St. Inie's drive-through station

Naomi Hurley, left, and Prince Candelaria, employees at St. Inie’s Coffee in Lexington Park, work the newly created drive-through station, where residents can drive up and order a cup of coffee or buy beans while dine-in services are prohibited due to the coronavirus.

Local food services have been making accommodations to help the community adjust to the spread of COVID-19 in the state, especially after Gov. Larry Hogan (R) on Monday made the announcement that Maryland restaurants, bars, gyms and movie theaters would be closed, with the exception of drive-through, carry-out and delivery food services. The restrictions will be strictly enforced until further notice.

Irene Parrish, owner of Ye Olde Towne Cafe in Leonardtown, said she noticed business started declining last Thursday, and since then she “saw [closures] coming.”

“We feed a lot of senior citizens … there is a grave concern with the elderly here,” she said. “Seniors are not like young people” when it comes to planning ahead for meals, “and in turn, we are here for them.”

Parrish said she will be providing carry-out food services from 7 a.m. to 1 p.m. every day, “until the governor says they can’t.”

Catherine Grube, owner of St. Inie’s Coffee in Lexington Park, had closed the doors of her business to prevent spreading the virus last week, before it was announced by the governor restaurants were no longer allowed to provide dine-in services.

Grube said last Thursday the coffee house did a “trial run” for a drive-through station, giving people an option other than going into an often-crowded social meeting space, when there still was the option.

“Kids don’t show symptoms,” she said, expressing concerns with a dedicated space at St. Inie’s where children normally play.

“I read Starbucks is sanitizing its surfaces every 20 minutes” and that is “impossible for a small business,” she said, especially her’s where there are “books, toys, surfaces” and more to keep up with.

So far, the impromptu drive-through in the business’s parking lot has been a success. Grube said they’re “lucky the weather has been so nice,” and it’s good to be outside, rather than in a confined space.

“People can get their coffee and go on a walk,” she said.

St. Inie’s will continue operating with the drive-through station through the closures, according to Grube, to help protect the community while still meeting it’s coffee needs.

Several sit-in restaurants in the county, such as Linda’s Cafe in Lexington Park and Helen’s Cafe in Charlotte Hall, are offering new delivery options as an alternative to customers having to leave their home to pick up their orders. Some others are simply offering new curbside pickup and/or have signed up with Door Dash, a food delivery service, such as Nicoletti’s Pizza in California. The Nicoletti’s Pizza food truck is also visiting local communities in the evening; today the truck will be near the Wildewood Community Pool from 5 to 8 p.m. Staff is willing to take recommendations on other locations the truck should visit, according to an online post from the store.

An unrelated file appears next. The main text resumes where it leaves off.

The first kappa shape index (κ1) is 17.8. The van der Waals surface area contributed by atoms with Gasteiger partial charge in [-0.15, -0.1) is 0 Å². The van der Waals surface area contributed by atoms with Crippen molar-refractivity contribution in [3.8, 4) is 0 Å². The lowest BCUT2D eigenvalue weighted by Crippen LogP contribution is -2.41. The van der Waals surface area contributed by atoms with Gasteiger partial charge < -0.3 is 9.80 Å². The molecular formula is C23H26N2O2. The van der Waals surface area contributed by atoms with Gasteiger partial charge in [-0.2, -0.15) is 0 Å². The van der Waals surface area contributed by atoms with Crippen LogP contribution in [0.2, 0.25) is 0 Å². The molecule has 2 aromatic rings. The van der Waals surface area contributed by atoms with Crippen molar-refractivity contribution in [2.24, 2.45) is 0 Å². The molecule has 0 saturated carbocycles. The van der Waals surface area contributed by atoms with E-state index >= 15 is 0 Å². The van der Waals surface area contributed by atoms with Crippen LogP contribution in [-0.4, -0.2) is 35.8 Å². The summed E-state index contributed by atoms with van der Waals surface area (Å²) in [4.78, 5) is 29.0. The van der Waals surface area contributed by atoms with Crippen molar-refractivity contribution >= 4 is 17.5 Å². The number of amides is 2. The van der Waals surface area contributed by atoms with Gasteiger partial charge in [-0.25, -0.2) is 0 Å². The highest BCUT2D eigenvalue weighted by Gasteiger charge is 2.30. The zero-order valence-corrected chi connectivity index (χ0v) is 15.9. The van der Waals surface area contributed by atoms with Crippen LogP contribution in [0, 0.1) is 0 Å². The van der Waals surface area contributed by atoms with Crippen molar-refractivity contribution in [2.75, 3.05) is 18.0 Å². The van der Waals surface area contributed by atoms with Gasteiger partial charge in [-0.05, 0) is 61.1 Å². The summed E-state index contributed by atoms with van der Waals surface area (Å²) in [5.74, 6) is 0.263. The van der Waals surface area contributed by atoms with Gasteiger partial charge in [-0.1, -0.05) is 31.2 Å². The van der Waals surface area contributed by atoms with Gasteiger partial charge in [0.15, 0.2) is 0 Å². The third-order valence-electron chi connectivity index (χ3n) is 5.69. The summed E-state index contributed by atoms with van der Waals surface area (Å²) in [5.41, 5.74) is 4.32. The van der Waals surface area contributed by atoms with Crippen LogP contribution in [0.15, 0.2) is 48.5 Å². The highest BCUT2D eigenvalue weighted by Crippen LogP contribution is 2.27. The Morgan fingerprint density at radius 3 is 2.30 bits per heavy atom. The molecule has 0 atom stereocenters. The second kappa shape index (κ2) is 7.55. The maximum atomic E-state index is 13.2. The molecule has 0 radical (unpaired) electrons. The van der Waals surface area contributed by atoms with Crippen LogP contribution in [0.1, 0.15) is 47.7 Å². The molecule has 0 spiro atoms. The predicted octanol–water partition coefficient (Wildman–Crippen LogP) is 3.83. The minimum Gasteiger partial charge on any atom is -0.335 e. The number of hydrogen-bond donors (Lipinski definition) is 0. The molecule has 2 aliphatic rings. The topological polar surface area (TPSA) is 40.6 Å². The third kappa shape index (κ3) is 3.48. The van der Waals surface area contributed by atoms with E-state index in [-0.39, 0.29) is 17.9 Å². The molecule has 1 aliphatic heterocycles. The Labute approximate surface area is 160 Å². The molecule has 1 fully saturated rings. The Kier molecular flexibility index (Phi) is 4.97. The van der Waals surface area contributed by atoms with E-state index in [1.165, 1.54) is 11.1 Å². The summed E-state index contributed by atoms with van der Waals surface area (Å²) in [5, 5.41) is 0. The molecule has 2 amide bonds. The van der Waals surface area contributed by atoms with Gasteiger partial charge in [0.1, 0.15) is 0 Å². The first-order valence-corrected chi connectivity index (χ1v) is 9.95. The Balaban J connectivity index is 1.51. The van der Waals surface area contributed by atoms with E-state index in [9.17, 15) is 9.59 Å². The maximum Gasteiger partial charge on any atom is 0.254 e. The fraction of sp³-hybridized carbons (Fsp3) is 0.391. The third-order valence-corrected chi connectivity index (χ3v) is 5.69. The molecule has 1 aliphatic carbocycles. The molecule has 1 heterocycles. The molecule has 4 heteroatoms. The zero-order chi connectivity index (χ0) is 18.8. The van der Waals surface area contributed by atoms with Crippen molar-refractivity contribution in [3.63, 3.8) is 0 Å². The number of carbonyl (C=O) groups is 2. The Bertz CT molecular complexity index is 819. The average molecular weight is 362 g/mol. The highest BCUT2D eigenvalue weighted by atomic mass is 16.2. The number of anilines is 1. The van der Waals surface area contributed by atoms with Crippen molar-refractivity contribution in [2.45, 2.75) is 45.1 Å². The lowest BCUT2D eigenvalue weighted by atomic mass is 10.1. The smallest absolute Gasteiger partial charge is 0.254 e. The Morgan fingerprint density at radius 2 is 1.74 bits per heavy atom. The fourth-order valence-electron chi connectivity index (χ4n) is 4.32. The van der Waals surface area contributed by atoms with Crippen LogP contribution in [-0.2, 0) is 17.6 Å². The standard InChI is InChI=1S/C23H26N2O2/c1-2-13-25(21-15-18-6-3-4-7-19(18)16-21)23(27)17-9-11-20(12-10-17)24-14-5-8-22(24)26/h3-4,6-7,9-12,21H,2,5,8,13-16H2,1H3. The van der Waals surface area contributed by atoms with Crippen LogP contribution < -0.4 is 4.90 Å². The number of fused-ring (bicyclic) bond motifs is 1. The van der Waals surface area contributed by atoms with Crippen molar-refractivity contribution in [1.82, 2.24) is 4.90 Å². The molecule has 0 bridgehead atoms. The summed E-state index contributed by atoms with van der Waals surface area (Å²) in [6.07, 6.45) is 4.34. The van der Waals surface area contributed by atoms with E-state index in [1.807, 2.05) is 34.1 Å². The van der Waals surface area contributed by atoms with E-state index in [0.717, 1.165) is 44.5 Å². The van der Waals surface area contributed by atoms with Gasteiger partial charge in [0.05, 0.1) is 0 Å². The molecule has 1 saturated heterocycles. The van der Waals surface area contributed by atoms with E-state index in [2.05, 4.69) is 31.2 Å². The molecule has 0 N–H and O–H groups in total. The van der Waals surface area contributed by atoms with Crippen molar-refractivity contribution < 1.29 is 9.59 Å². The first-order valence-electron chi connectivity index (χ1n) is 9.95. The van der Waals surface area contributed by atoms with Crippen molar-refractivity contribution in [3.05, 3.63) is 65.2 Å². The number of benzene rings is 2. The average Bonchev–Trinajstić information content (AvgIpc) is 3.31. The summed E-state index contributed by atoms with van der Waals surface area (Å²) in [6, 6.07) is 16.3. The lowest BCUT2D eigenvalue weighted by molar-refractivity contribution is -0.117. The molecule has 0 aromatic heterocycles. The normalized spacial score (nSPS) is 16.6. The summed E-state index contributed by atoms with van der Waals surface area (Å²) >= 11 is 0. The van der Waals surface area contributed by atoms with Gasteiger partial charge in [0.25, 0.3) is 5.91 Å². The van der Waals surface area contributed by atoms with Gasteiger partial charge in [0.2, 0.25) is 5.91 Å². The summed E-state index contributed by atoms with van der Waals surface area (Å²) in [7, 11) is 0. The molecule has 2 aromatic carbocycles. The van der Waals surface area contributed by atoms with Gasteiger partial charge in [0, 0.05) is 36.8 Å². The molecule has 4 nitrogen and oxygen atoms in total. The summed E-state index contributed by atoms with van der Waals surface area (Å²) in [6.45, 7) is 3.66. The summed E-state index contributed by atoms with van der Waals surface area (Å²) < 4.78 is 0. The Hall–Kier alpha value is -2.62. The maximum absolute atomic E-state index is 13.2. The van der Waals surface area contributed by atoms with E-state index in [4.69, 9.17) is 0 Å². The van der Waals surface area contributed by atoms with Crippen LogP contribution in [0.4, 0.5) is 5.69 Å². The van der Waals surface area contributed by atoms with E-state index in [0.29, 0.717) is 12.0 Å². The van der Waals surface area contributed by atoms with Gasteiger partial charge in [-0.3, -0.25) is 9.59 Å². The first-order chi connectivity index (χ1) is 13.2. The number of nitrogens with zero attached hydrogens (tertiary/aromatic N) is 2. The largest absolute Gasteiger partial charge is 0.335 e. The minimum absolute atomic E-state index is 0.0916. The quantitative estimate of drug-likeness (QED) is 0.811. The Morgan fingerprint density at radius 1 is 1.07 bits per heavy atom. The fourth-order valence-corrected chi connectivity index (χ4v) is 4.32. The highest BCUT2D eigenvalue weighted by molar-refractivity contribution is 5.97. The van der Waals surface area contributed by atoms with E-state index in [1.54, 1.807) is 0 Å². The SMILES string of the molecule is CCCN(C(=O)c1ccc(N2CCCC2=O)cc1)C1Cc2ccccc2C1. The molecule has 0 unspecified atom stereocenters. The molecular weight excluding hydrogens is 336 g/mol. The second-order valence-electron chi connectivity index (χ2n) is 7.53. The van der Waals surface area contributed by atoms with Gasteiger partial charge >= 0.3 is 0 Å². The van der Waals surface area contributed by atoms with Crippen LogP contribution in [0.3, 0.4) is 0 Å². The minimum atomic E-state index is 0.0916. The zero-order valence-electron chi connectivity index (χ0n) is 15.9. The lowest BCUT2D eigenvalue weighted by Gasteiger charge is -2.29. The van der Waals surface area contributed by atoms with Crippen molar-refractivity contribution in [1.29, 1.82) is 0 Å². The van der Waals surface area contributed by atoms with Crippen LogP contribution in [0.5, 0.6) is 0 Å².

In addition to take-out and curbside services, The Foxy Fish in Mechanicsville is selling grocery items, such as milk, eggs, toilet paper and paper towels to help cater to those trying to avoid large crowds at grocery stores.

Debbie Buckler, owner of The Foxy Fish, said on Wednesday she’s heard from employees and customers over the past week that “grocery stores are cleaned out,” and people in the community are struggling to find essential items.

Last Sunday, before the closures, Buckler said she held a promotion at the restaurant where customers received a free roll of toilet paper with any dine-in or take-out order of $20 or more “to let people know they were still open.”

She has access to bulk supply chains, like Sysco, which works exclusively with restaurants, and is able to purchase items such as toilet paper in large amounts.

“People are not just looking for take-out because they are tired of eating at home,” they are also looking for essential items in a time of crisis, she said.

Grocery stores have been doing their part, too. Giant Food stores have adjusted their store hours to close at 10 p.m., two hours earlier than usual, and have dedicated the first hour they are open to shoppers age 60 and older, to help practice social-distancing with groups of people who are especially susceptible to the virus.

Community members who have questions about COVID-19 can visit the health department’s website, www.smchd.org/coronavirus, for local updates and information or call the St. Mary’s County COVID-19 Community Hotline, Mondays through Saturdays from 8 a.m. to 5 p.m. at 301-475-4911.

Twitter: @MadisonEntNews

Twitter: @MadisonEntNews